Senator GARDINER - It is not the question of the delay of a month or two, because people have been waiting for months and for years for telephones. When the last tenders were called, one provision, to which, an ordinary man would have bound the contractors, would be to supply the telephones required at the earliest possible date, with penalties for failure. I have said that, from information I have received, some telephones were to be supplied in May and others in June, and although none have so far been delivered, the Government will not take advantage of telephones available in Sydney at the cost of the successful tenderers. I do not know anything about either of the tenderers. Senator Thomas has explained how he became aware of the splendid supply of telephones ' now available in Sydney by merely bantering one of the people whom he believed to be concerned in the contract.

Senator THOMAS (NEW SOUTH WALES) - I met him at a function arranged by the American Consul. '

Senator GARDINER - It might expedite matters if the Government informed the successful tenderers that, failing immediate deliveries under their contract, they would purchase the telephones they require elsewhere. I venture to say that there is very little difference between the prices quoted by the two tenderers. Senator Russell has said that there is a difference due to exchange rates, but as these telephones are for sale in Sydney, there would be no difference in price due to exchange. If these telephone instruments can be obtained in Sydney at the present time, it should only be a matter of utilizing Australian cash and thus obviating the difficulties of exchange already referred .to.There need be no interference at all with the existing contract, but if the contract has been drafted so loosely that the company can deliver when they like, then the people of Sydney may go on expecting delivery daily, and yet be disappointed. If these instruments are not delivered within a reasonable time, it is clearly the duty of the Government to buy elsewhere, and an expenditure of £10,000 would purchase the instruments which, we have been told, are immediately available, and which could be utilized at. once. I understand that the Department have been aware all along that these telephone instruments were available in Sydney. I hope, therefore, that the Minister will do something in the matter. The charges to the subscribers is in excess of the cost.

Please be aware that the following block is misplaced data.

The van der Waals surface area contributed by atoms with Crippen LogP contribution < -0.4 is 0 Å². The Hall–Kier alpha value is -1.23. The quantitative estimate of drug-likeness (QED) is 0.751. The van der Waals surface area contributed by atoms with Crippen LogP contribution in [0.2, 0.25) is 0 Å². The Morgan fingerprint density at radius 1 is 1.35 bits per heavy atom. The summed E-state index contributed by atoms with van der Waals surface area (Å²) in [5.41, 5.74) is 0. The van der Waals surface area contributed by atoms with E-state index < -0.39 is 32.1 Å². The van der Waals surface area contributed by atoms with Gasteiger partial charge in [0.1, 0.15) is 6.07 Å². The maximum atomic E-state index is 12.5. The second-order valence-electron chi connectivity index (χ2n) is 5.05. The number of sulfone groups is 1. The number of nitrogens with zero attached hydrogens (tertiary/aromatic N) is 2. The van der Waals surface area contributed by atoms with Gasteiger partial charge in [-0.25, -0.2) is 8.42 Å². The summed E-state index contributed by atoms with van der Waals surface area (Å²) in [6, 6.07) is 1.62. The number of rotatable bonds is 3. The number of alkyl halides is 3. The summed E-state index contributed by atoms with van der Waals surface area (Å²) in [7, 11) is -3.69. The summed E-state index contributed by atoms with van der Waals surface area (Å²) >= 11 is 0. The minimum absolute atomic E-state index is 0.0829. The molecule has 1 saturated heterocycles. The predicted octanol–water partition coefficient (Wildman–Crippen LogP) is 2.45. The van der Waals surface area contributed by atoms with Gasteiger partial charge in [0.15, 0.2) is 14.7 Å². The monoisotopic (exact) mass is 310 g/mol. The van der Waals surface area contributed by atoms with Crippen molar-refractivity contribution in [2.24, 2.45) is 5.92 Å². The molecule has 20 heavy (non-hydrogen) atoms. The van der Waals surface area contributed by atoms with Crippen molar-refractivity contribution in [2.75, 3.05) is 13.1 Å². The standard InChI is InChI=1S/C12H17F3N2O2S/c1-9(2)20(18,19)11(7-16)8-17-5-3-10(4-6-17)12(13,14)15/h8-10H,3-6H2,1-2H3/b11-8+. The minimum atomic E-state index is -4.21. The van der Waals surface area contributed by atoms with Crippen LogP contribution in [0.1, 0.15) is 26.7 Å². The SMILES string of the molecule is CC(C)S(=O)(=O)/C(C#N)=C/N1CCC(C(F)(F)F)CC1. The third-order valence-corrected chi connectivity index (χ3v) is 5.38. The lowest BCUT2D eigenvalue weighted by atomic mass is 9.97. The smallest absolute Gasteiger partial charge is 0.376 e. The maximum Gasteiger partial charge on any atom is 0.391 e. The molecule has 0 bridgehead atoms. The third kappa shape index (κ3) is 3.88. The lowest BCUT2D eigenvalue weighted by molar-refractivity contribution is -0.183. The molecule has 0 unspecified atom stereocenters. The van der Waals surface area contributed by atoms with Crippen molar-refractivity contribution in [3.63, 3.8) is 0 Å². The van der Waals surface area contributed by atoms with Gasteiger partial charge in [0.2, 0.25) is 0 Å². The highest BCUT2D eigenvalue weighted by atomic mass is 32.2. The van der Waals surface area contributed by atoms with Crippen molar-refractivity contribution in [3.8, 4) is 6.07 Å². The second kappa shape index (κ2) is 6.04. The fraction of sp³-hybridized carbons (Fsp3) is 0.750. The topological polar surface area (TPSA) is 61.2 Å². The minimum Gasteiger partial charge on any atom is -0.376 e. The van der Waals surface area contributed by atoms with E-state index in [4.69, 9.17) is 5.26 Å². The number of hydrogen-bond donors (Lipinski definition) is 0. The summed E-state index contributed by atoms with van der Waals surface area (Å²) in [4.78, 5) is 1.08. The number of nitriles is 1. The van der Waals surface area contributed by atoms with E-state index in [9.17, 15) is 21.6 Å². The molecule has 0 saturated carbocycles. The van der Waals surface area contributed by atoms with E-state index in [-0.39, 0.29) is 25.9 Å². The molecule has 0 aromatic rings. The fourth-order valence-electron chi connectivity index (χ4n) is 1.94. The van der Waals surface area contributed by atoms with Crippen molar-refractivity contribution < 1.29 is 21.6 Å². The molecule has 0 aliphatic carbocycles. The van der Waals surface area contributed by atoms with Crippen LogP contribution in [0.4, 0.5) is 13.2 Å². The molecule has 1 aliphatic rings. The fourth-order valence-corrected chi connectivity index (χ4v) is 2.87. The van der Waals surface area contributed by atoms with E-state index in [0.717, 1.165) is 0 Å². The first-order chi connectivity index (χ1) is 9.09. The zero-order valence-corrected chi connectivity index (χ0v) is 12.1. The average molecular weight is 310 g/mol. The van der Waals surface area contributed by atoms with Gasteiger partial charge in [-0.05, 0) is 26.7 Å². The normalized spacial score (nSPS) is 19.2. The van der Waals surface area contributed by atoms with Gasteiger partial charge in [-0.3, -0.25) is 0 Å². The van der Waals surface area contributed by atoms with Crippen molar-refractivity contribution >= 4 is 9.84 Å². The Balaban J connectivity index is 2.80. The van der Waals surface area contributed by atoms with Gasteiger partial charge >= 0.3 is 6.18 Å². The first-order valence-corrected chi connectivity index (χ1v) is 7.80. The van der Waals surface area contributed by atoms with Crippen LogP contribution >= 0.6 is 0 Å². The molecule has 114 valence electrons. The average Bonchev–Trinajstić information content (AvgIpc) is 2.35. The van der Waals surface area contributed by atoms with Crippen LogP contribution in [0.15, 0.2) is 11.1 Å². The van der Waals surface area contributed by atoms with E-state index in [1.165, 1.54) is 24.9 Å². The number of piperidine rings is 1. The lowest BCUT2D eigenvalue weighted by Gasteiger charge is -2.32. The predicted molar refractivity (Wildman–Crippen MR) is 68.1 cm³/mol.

Senator Pearce - What about the lines, conduits, and other expenditure? The cost of the instrument is not the only item.

Senator GARDINER - I realize that other capital expenditure has to be provided for, but I may remind the Minister for Defence (Senator Pearce) that a return can only be expected when intending subscribers get their instruments. Only then do they begin to wipe off capital expenditure. Until then the Department can expect no revenue. In all friendliness to the Government, I say it is their duty to remedy at once this grievance, which has been such a source of annoyance to a very large number of people in Sydney for a considerable time. Like other honorable senators, I have been approached by intending subscribers who think that a member of Parliament can help them to get a telephone instrument more quickly, but I have been obliged to tell my friends that there is a shortage of telephones and that each man must come in the order of his application. If the terms of the contract are indefinite as to delivery, I would take the risk even of breaking the contract by purchasing the instruments that are available in order that the business people may have telephonic communication at the earliest possible moment. That, at all events, would be a step towards getting over the present difficulty; but if the Government cannot see their way to take such action, then, no doubt, stronger protests will be made a few months hence.